The human body is crawling with life. So much so, that the bacteria on and in our bodies outnumber our own cells 10 to one. Yet only recently have researchers discovered just how much influence these microorganisms have over our bodies and health. A growing body of evidence suggests that our gut bacteria plays a significant role in obesity, with a new study once again highlighting this link and the fact that the bacteria is heritable.
The study, published in the journal Genome Biology, used data extracted from the stool samples of 1,313 twins, provided through the TwinsUK cohort, which is a long-term project that has been using twins to assess the genetics behind many diseases. Coupling the twins' stool data with six measures of obesity, including their BMI and upper and lower body fat ratios, the researchers were able to find a link between the bacteria diversity in the twins' feces and their visceral fat levels.
This association was then backed up further, as the researchers used two more population-based cohorts to confirm their findings. The results are interesting because visceral fat – the lipid that surrounds many major organs such as the liver, pancreas, and intestines – is linked to a higher risk of cardiovascular disease and diabetes. The researchers found that twins with the highest diversity of bacteria in their poop also had the lowest levels of visceral fat, and vice versa.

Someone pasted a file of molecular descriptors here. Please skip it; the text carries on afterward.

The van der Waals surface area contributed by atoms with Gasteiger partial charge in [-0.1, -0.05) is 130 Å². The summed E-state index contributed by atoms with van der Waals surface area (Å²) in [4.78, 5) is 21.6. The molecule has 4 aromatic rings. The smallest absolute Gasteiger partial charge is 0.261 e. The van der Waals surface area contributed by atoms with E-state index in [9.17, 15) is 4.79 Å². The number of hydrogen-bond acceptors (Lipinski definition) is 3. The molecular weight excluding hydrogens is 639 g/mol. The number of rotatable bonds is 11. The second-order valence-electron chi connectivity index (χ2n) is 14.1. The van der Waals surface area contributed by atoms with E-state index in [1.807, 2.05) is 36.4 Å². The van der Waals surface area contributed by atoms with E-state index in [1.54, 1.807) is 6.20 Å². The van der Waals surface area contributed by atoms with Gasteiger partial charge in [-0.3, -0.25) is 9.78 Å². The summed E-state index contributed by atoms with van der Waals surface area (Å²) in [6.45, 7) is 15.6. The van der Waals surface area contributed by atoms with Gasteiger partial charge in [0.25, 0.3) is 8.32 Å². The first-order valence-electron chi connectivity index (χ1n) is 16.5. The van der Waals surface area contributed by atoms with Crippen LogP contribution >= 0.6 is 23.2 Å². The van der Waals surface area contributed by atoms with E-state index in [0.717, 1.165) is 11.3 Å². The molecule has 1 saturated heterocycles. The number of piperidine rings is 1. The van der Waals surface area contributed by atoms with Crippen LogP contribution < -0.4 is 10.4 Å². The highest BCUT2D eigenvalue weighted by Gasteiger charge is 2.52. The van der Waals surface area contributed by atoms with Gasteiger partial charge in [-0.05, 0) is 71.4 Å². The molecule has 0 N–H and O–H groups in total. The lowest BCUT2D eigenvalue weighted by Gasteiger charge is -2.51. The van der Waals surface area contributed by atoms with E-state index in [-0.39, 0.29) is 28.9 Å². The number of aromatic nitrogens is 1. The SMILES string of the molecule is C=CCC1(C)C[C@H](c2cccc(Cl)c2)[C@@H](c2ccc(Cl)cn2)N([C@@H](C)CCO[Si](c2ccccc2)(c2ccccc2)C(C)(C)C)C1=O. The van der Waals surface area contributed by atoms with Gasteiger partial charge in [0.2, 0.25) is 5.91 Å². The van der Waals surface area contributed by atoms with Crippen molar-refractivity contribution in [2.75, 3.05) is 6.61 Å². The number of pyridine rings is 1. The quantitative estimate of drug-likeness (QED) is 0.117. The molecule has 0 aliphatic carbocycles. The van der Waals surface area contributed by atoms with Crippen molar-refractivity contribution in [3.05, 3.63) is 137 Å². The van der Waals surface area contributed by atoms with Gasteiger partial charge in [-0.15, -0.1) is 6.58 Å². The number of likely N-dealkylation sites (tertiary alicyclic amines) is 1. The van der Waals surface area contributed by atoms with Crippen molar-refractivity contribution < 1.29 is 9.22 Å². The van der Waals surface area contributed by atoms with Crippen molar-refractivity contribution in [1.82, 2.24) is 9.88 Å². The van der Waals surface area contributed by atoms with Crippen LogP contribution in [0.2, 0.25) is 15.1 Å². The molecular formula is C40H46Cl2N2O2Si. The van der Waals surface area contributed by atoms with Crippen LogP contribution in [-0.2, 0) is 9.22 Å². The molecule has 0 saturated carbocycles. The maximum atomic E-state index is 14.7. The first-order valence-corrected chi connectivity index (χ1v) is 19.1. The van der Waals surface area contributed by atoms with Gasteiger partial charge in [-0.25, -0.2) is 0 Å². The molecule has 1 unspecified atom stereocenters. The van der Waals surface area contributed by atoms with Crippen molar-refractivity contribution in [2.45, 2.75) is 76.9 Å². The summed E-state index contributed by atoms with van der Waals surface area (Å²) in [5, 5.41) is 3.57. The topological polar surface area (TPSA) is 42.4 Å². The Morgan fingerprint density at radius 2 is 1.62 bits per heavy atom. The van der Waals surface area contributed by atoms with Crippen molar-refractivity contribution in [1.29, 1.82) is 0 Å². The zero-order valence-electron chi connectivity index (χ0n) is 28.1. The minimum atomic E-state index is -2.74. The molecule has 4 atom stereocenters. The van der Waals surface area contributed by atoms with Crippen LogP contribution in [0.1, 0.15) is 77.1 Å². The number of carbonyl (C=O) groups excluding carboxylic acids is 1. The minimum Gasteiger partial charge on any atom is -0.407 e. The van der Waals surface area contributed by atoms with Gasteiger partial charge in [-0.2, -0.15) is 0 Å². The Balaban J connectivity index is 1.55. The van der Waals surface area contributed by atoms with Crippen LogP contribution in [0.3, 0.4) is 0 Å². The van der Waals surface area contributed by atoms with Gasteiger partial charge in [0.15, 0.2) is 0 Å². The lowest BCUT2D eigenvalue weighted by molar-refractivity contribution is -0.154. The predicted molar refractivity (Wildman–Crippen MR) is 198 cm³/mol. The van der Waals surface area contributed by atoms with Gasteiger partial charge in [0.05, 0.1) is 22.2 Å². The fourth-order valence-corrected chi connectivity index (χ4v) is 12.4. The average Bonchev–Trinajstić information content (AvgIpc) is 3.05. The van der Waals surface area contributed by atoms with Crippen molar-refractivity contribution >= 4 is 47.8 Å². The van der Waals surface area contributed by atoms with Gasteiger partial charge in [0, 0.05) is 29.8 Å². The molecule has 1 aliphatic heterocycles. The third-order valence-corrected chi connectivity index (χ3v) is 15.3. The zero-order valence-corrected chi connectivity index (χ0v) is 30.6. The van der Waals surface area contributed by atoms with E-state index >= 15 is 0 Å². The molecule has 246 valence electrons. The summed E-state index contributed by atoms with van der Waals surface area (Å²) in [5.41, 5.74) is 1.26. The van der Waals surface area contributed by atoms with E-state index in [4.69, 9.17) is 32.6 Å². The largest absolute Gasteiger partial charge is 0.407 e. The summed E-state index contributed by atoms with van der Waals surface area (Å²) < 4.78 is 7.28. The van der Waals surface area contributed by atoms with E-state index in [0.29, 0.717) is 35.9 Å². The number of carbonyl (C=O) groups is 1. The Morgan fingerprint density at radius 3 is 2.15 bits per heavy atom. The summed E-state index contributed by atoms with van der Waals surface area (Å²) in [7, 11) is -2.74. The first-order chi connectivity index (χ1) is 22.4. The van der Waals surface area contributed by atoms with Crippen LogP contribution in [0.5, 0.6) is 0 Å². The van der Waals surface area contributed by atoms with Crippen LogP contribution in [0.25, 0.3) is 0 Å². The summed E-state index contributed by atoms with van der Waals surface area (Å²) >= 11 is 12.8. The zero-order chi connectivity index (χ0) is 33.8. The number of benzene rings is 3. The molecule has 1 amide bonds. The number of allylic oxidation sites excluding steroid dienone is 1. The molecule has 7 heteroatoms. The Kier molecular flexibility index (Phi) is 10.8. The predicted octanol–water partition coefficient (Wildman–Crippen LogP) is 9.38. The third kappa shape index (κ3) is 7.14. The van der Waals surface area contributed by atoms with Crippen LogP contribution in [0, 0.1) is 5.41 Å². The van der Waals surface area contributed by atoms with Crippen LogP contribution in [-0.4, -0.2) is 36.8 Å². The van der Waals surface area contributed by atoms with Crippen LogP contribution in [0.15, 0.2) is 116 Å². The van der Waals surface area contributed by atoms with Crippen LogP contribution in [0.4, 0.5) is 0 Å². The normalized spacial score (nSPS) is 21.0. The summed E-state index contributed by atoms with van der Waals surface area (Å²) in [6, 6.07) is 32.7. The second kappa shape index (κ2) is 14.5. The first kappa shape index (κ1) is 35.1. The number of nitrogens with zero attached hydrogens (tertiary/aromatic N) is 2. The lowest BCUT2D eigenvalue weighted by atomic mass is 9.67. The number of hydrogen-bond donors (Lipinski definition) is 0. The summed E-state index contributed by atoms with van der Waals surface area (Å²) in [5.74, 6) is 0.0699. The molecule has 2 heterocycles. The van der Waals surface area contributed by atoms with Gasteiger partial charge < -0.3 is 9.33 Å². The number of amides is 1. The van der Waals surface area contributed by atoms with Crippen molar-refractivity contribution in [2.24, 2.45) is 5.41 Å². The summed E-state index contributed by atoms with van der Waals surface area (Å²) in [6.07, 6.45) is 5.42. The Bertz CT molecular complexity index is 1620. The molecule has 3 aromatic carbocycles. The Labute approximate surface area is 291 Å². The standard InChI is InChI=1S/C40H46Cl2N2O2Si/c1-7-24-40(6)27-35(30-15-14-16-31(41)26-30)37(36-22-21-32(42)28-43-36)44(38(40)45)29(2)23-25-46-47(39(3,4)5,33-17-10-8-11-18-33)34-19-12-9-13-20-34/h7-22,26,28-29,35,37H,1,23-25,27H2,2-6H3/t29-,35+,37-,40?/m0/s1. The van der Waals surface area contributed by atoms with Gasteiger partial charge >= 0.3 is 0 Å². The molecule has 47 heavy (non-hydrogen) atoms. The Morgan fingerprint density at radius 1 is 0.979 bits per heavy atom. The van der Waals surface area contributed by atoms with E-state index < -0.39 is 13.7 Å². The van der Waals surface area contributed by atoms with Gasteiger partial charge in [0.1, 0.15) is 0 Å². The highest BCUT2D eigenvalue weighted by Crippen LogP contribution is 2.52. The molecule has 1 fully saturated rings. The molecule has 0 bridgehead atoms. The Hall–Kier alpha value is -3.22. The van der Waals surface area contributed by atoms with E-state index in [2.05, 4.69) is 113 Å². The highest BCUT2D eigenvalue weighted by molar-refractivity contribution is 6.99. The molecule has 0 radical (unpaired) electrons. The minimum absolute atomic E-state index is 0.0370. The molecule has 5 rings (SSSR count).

“This study has shown a clear link between bacterial diversity in feces and markers of obesity and cardiovascular risk, particularly for visceral fat,” said Dr Michelle Beaumont of King’s College London in a statement. “However, as this was an observational study we cannot say precisely how communities of bacteria in the gut might influence the storage of fat in the body, or whether a different mechanism is involved in weight gain.”
One theory to explain the connection they found is the idea that a gut microbiome with low diversity allows certain classes of bacteria to dominate, such as those that are more efficient at turning carbohydrates into fat. When the diversity of microbes increases, it could suppress these other groups. Either way, more research is underway to try and unravel exactly what is going on.
This latest research was conducted using data collected for the TwinsUK project. Originally set up to investigate the rate of osteoporosis and rheumatologic diseases in twins, the cohort now includes a total of 12,000 monozygotic (identical) and dizygotic (non-identical) twins, and has been expanded to look at the genetics behind a wide variety of conditions. So far, studies have found genes associated with over 30 different diseases, including melanoma, baldness, and osteoarthritis.